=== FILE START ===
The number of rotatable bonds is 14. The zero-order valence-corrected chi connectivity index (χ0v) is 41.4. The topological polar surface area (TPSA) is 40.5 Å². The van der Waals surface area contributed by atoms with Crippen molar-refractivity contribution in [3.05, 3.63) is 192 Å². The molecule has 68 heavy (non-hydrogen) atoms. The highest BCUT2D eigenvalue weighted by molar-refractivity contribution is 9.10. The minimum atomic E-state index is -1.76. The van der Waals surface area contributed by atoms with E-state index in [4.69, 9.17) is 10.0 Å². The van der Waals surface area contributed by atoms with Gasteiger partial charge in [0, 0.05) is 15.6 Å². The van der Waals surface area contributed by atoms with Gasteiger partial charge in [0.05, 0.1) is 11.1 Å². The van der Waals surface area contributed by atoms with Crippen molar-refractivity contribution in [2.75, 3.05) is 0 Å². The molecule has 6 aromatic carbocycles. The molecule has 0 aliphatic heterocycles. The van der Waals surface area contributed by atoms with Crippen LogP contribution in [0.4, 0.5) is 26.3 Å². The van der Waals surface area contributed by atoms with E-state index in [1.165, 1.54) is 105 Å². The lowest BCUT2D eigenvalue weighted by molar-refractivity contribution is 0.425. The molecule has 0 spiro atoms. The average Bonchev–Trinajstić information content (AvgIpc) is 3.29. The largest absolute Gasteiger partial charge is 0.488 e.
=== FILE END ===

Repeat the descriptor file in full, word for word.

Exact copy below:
The number of rotatable bonds is 14. The zero-order valence-corrected chi connectivity index (χ0v) is 41.4. The topological polar surface area (TPSA) is 40.5 Å². The van der Waals surface area contributed by atoms with Crippen molar-refractivity contribution in [3.05, 3.63) is 192 Å². The molecule has 68 heavy (non-hydrogen) atoms. The highest BCUT2D eigenvalue weighted by molar-refractivity contribution is 9.10. The minimum atomic E-state index is -1.76. The van der Waals surface area contributed by atoms with E-state index in [4.69, 9.17) is 10.0 Å². The van der Waals surface area contributed by atoms with Gasteiger partial charge in [0, 0.05) is 15.6 Å². The van der Waals surface area contributed by atoms with Gasteiger partial charge in [0.05, 0.1) is 11.1 Å². The van der Waals surface area contributed by atoms with Crippen molar-refractivity contribution in [2.75, 3.05) is 0 Å². The molecule has 6 aromatic carbocycles. The molecule has 0 aliphatic heterocycles. The van der Waals surface area contributed by atoms with Crippen LogP contribution in [0.4, 0.5) is 26.3 Å². The van der Waals surface area contributed by atoms with E-state index in [1.165, 1.54) is 105 Å². The lowest BCUT2D eigenvalue weighted by molar-refractivity contribution is 0.425. The molecule has 0 spiro atoms. The average Bonchev–Trinajstić information content (AvgIpc) is 3.29. The largest absolute Gasteiger partial charge is 0.488 e.